The View from Al Jazeera
This week’s parsha, Balak has to be one of the strangest parshas in the entire Torah. Parts of it are straight out of a Looney Tunes cartoon or the movie, Shrek with a talking donkey speaking to its master – and making more sense than him in fact. We have seen lots of miracles in our Torah but this one is definitely the most original and entertaining.
It is not just this odd episode that is unique. Most of the parsha is told from a perspective and viewpoint that we normally don’t hear. And this is that of the enemy.
The Torah switches gears from speaking about the ups and downs of the Israelites and their 40 year travels in the desert and we suddenly find ourselves tuning into Al Jazeera and getting their take on things. We are used to hearing of the glorious redemption from Egypt and the not so glorious kvetches, complaints and outright rebellion from the perspective of Moshe, the Jewish people and God Himself. But in parshat Balak we hear of fear and trepidation of Israel from the perspective of the surrounding nations. It is kind of like the Netflix series, Fauda, where, for the first time we see things from the viewpoint of Hamas and other Palestinians, in Arabic no less.
Balak , the king of neighboring Moav, makes no bones about the fact that he is petrified from the Jewish nation moving en masse towards his country. Hearing of the success and power of the Israelites, he fears that his nation will be overrun. So, to ward them off, he attempts to enlist the services of the #1 gentile prophet, Bilaam to utilize his spiritual and prophetic powers to curse the Jews.
It is ironic that Balak has the clarity to realize that physical might alone will not succeed against the Jewish people. He understands that God is the source of Israel’s triumphs and must therefore battle them on their own turf. Perhaps he can find a chink in their spiritual armour so to speak.
What is striking throughout the parsha is the persistence and single-mindedness of both Balak and Bilaam to do harm to the Jewish nation. Bilaam is told by God not to take part in Balak’s enterprise and is forced to tell Balak’s messengers as much. But when Balak persist, Bilaam begs and pleads with God to allow him, much the way a little kid badgers his parents until they relent. And like a parent, God responds with an, “Ok, but…”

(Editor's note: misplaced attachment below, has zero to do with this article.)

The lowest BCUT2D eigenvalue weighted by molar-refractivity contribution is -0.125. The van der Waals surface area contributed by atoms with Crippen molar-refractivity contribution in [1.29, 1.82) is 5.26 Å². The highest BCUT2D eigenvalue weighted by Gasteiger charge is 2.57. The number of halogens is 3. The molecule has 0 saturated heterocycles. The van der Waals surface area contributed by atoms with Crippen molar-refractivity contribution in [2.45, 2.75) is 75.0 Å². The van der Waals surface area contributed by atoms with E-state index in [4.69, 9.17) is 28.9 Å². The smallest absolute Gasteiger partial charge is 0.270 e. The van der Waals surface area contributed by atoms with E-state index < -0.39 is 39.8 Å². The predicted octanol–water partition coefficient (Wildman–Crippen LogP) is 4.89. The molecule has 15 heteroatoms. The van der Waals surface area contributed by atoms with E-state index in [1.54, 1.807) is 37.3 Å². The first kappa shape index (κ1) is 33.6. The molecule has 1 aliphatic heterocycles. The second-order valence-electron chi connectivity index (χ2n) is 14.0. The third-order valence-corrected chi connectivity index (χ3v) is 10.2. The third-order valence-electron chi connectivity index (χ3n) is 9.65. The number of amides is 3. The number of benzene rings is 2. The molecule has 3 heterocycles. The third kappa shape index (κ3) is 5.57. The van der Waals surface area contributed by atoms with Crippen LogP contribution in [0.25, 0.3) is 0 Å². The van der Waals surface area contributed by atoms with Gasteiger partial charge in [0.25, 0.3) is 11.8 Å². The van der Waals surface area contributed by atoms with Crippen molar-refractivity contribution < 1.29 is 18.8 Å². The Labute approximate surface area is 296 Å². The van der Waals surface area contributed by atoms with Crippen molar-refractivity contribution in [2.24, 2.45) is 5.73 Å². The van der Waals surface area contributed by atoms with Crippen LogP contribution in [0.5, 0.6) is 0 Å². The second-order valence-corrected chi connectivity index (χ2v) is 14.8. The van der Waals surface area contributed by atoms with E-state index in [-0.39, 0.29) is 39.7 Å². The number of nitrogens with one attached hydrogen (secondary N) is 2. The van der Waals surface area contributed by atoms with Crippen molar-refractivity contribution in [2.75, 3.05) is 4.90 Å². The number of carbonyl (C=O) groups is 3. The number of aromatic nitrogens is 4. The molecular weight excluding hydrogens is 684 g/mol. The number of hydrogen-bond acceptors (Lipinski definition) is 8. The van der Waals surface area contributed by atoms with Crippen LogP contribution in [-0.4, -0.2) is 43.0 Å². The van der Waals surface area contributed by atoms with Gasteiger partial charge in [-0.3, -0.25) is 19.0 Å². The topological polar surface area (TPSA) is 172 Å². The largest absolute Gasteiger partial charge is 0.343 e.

You would think that the stubborn and talking donkey along with an angel blocking Bilaam’s path to Balak would dissuade Bilaam and convince him of God’s unhappiness with his choice. But Bilaam doesn’t pick up on the not so subtle hint and keeps pressing to meet Balak so he can curse Israel and get paid handsomely for it.
Balak is just as relentless as he tries every which way to get Bilaam to curse the Israelites but Bilaam can only parrot what God tells him. Try and try and try as they do to curse, only blessings come forth from Bilaam’s mouth per God’s prophecies. Three times does Balak try to bribe a curse out of Bilaam and not only are they not forthcoming but Bilaam gratuitously adds another wonderful prophecy about Israel.
The entire event brings to mind an idea expressed in the shortest of the 150 Psalms. Psalm 117, which we read whenever we recite the Hallel prayer on holidays, says as follows: “All nations – Praise the Lord! Laud Him, all you nations. Because His kindness over us (Israel) is powerful and God’s Truth is forever. Halleluya – Praise the Lord.”
The commentators note the oddity of why the nations of the world should praise God for what He does for us. We could understand that they would wish to sing His praises for what He does for them, but why for Israel?
The answer is that only the non-Jewish nations have a full appreciation of the huge kindness that God does for us because only they know how many times they have tried to harm us and were unsuccessful. We Jewish people are often completely oblivious to the machinations and designs of many leaders and nations who try to hurt and curse us. Time and again God foils their plans without us even knowing that danger lurked. We go about our affairs in ignorant bliss while God protects us over and over again from the “slings and arrows of outrageous fortune” and plots from the nations of the world who look to undermine us.
One can only imagine the endless talk and evil plans that go on in Iran, Gaza, many of the Arab nations, and their enablers – such as the leftist elites of Europe and elsewhere – in their hatred of Israel and plans for her demise. Like Balak and Bilaam they persistently attempt to hurt God’s Blessed and Chosen People, thankfully to no avail for the most part. And that is largely due to the invisible Iron Domes that protect Israel and stop most attempts without us even knowing that they took place.
The Psalm is portending the future when the United Nations of the world will finally cease calling for our destruction and give up their plans to curse and harm us. They will recognize not only our right to exist but also know that we are a source of blessing for them as well. And at that time we will together sing God’s praises for our redemption; one which will serve to redeem them as well from their bonds of hate and self-destruction.
You say I took the Name in vain
I don’t even know the Name
But if I did—well, really—what’s it to ya?…
I’ve told the truth, I didn’t come to fool ya
And even though it all went wrong
I’ll stand before the Lord of Song
With nothing on my tongue but